(1 Thess. 5:23 ESV) 23 Now may the God of peace himself sanctify you completely, and may your whole spirit and soul and body be kept blameless at the coming of our Lord Jesus Christ.
To “sanctify” is to make holy. In the NT, “holy” generally does not refer to ritual holiness but to actual holiness.
“Holy,” of course, means “set apart,” as we covered already, and in this case, Paul’s emphasis is on being blameless at the Second Coming.
“Blameless” does not mean perfect but free from accusation. The word was often used to describe the attributes of the ideal public servant. The idea isn’t to be sinless (which is quite impossible) but to have no disqualifying traits. That is, “holy” focuses on the positive attributes — to be like the Holy One, Jesus — whereas “blameless” focuses on the elimination of negative attributes — all with the goal of being Christ-like.
Obviously, Paul hasn’t forgotten that he’s the apostle of grace, but he doesn’t want us to sin in reliance on grace, which is a form of rebellion and potentially damning. We are to strive to be as much like Jesus as possible, and not use grace as an excuse to be satisfied with something less than complete holiness. We never declare ourselves good enough so that we need not continue to grow in Christ.
Paul’s reference to “your whole spirit and soul and body” should not be taken as defining three separate elements of humanity. A close study of the scriptures will show that these words define heavily overlapping concepts.
It is precarious to try to construct a tripartite doctrine of human nature on the juxtaposition of the three nouns, πνεῦμα [spirit], ψυχή [soul] and σῶμα [body]. The three together give further emphasis to the completeness of sanctification for which the writers pray … . The distinction between the bodily and spiritual aspects of human nature is easily made, but to make a comparable distinction between “spirit” and “soul” is forced. Few would care to distinguish sharply among the four elements “heart” (καρδία), “soul” (ψυχή), “mind” (διάνοια) and “strength” (ἱσχύς) of Mark 12:30 (amplifying the threefold “heart, . . . soul, and . . . might” of Deut 6:5).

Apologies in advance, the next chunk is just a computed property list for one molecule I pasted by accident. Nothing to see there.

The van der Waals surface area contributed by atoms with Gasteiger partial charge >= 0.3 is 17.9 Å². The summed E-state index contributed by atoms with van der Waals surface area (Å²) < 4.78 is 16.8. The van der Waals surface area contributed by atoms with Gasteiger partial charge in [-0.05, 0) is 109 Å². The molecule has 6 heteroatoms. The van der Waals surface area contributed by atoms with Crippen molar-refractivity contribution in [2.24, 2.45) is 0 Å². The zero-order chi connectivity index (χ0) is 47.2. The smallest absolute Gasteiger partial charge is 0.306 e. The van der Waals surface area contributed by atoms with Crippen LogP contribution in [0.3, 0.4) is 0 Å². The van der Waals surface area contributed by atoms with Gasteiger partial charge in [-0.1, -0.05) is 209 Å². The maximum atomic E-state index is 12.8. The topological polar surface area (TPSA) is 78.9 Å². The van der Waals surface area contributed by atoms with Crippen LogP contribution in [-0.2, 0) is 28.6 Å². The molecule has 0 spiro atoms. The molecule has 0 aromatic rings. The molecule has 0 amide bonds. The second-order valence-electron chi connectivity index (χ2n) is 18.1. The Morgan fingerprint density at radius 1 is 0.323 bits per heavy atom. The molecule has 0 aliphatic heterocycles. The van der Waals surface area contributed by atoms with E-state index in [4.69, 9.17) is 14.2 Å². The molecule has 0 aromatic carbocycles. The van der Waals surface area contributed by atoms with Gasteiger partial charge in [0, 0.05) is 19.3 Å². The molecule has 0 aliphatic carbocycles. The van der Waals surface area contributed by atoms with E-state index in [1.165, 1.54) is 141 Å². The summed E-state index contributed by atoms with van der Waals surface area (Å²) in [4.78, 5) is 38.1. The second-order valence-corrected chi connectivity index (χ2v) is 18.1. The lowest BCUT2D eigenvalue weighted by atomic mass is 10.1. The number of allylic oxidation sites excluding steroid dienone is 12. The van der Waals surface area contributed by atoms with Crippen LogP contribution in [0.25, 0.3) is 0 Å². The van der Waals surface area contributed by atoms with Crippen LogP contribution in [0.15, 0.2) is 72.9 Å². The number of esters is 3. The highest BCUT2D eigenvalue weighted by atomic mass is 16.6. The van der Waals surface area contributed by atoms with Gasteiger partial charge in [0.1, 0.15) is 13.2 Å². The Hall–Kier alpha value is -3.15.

F. F. Bruce, 1 & 2 Thessalonians, Word BC 45; Accordance electronic ed. (Grand Rapids: Zondervan, 1982), 130.
This is sometimes used as an argument for a trichotomous view of man (e.g. Thomas), as against a dichotomous view, but this is probably unjustified (cf. Mark 12:30 for a fourfold division and 1 Cor. 7:34 for a twofold one). Paul is not analysing the nature of man, but uttering a fervent prayer that the entire man be preserved.
Leon Morris, 1 and 2 Thessalonians: An Introduction and Commentary, Tyndale NTC 13; IVP/Accordance electronic ed. (Downers Grove: InterVarsity Press, 1984), 108.
It’s too easy to define these terms as they’re used in modern English rather than how they’re used in the scriptures. For our present purposes, it’s enough to point out that, in the scriptures, the words carry very fluid meanings that often overlap. Context is always important. For example, “soul” (psyche or nephesh) can refer to living, or even dead, bodies.
[Shedd] argues that Psa. 16:10 and Acts 2:31 use soul to mean body and points out that in Lev. 19:28; 21:11; 22:4; Num. 6:6; 19:11, 13; Hag. 2:13, the Hebrew word nephesh, “soul” is translated properly by “dead body.”
Alan Cairns, Dictionary of Theological Terms, 2002, 204.
1 Thess 5:24
(1 Thess. 5:24 ESV) 24 He who calls you is faithful; he will surely do it.
Notice that Paul isn’t saying that we must be faithful and we must surely do it. He credits God with our ultimate success. Now, the verses just covered plainly require us to play a role, but we are not alone. We don’t achieve our salvation by ourselves.
The faithfulness of God, in fact, is one of Paul’s great themes throughout his writing. He has a good deal to say about the gospel message concerning Jesus the Messiah, but the most significant thing about Jesus is that in him the living God has put into effect his faithfulness to the entire creation, to Israel, and to each member of the human race.
Paul has a good deal to say about the life of the church, its unity, its suffering, and its witness before the world; but the most significant thing about the church is that it is the company of people held in existence and maintained in truth not by human will or effort but by the sheer faithfulness of God.
Paul also has a lot to say about the calling of the individual Christian, to be holy in body, soul and spirit. But this never degenerates into a sense of the Christian simply trying hard to behave and hoping for the best. It is always backed up, as it is here, by the faithfulness of God. ‘The one who calls you is faithful.’
Tom Wright, Paul for Everyone: Galatians and Thessalonians, (London: Society for Promoting Christian Knowledge, 2004), 134.